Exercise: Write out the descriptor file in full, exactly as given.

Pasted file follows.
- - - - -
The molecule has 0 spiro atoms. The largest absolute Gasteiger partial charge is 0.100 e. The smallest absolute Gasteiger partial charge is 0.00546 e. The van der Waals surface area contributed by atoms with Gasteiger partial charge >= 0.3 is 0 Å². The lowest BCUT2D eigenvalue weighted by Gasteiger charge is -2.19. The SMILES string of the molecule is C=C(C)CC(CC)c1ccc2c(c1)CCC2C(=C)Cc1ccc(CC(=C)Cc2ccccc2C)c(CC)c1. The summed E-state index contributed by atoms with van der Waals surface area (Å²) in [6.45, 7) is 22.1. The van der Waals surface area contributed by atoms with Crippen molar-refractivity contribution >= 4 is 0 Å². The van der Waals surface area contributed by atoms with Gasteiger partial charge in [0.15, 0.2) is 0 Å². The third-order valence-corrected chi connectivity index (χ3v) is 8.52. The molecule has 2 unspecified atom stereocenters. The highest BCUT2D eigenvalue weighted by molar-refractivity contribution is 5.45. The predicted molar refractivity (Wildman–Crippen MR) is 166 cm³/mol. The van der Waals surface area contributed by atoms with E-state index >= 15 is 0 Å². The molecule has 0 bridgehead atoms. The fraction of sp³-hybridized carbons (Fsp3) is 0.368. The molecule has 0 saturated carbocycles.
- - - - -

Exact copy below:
The molecule has 0 spiro atoms. The largest absolute Gasteiger partial charge is 0.100 e. The smallest absolute Gasteiger partial charge is 0.00546 e. The van der Waals surface area contributed by atoms with Gasteiger partial charge >= 0.3 is 0 Å². The lowest BCUT2D eigenvalue weighted by Gasteiger charge is -2.19. The SMILES string of the molecule is C=C(C)CC(CC)c1ccc2c(c1)CCC2C(=C)Cc1ccc(CC(=C)Cc2ccccc2C)c(CC)c1. The summed E-state index contributed by atoms with van der Waals surface area (Å²) in [6.45, 7) is 22.1. The van der Waals surface area contributed by atoms with Crippen molar-refractivity contribution >= 4 is 0 Å². The van der Waals surface area contributed by atoms with Gasteiger partial charge in [0.15, 0.2) is 0 Å². The third-order valence-corrected chi connectivity index (χ3v) is 8.52. The molecule has 2 unspecified atom stereocenters. The highest BCUT2D eigenvalue weighted by molar-refractivity contribution is 5.45. The predicted molar refractivity (Wildman–Crippen MR) is 166 cm³/mol. The van der Waals surface area contributed by atoms with E-state index >= 15 is 0 Å². The molecule has 0 bridgehead atoms. The fraction of sp³-hybridized carbons (Fsp3) is 0.368. The molecule has 0 saturated carbocycles.